The federal grant allowed the Solicitor’s Office to hire in-house substance-abuse counselors to treat participants in Colleton and Jasper counties. It also will make possible the hiring of a mental-health counselor to enhance the quality of services across all three counties.
“This grant is going to allow us to serve more people and to improve the quality of that service,” MDC Director Teresa Pye said. “Quality is an aspect that should not be overlooked. We’re thrilled to expand the into two additional counties, but expansion is only of service if we maintain a quality program.
“The additions we envision will help us continue to follow best practices for multidisciplinary courts and meet our own high expectations.”
About our new employee
The Solicitor’s Office hired Rebecca Dean as its in-house drug and alcohol counselor in January. She previously was program director and clinical supervisor for Recovery Concepts of Ridgeland. She has experience in family violence intervention, DUI courts and law enforcement. Dean is licensed and certified in three states as an addictions counselor and has both undergraduate and masters degrees in psychology from Argosy University. She is a former assistant police chief for the City of Solcomb, Ala.
The Solicitor’s Office is currently seeking a mental-health counselor for its program.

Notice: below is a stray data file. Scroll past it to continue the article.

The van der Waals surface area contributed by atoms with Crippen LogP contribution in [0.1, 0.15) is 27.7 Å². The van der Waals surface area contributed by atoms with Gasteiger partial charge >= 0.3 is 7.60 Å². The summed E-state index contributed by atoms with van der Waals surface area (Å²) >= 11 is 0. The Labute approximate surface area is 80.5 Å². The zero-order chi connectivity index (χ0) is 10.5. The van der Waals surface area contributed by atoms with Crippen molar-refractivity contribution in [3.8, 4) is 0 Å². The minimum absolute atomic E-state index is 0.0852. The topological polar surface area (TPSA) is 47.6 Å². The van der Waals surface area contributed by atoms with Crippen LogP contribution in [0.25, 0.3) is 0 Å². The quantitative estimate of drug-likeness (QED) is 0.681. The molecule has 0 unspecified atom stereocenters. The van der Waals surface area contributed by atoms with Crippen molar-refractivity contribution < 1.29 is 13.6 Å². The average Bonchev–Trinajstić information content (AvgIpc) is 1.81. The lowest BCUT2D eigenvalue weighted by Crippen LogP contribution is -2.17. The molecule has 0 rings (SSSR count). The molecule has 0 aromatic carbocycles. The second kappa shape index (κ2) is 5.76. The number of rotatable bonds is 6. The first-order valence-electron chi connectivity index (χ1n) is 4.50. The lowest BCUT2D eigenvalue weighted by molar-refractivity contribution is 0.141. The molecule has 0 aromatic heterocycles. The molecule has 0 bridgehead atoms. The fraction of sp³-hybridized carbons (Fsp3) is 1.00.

About our new judges
Judge Gerald C. Smoak Jr. was born in Walterboro in 1959 and is the son of longtime Circuit Court Judge Gerald C. Smoak Sr. He graduated in 1977 from John C. Calhoun Academy, now Colleton Prep Academy, then earned a bachelor’s degree from the University of South Carolina in 1980. Smoak graduated from USC School of Law in 1983 and was a clerk for the Honorable William T. Howell from 1983 to 1984. He was in private practice from 1984 to 1995. Smoak also has served as the public defender for the city of Walterboro and as an assistant solicitor for the 14th Circuit Solicitor’s Office. He was elected Family Court Judge for the 14th Circuit by the S.C. General Assembly in 1995.
Ashley H. Amundson was born in 1978 in Raleigh, N.C. but later attended public schools in Colleton County. She graduated magna cum laude from the University of South Carolina with a B.S. in Business Administration, then earned her law degree from the University of North Carolina at Chapel Hill. She has worked as an assistant city attorney for Charlotte, N.C., and as an associate with the Walterboro firm of McLeod, Fraser & Cone. In 2010, Amundson was elected Colleton County probate judge.
About our new partners
In addition to Solicitor’s Office staff, the Multidisciplinary Court program relies on community partners for its success. Among those partners are:
Sheriff Buddy Hill and the Colleton County Sheriff’s Office, which is assisting with security and providing a location for random drug and alcohol testing.
Clerk of Court Rebecca Hill, whose office is providing workspace for Multidisciplinary Court counselors and courtroom space for weekly hearings.
Pillars4Hope, formerly the Colleton County Commission on Drug and Alcohol Abuse, under the leadership of executive director Nikeyia Hammonds is providing a space for Multidisciplinary Court counseling sessions and will also provide some counseling services for participants.
Colleton County Veterans Affairs, under director Janet D. Smith, provides counseling services to participants in our Veterans Track.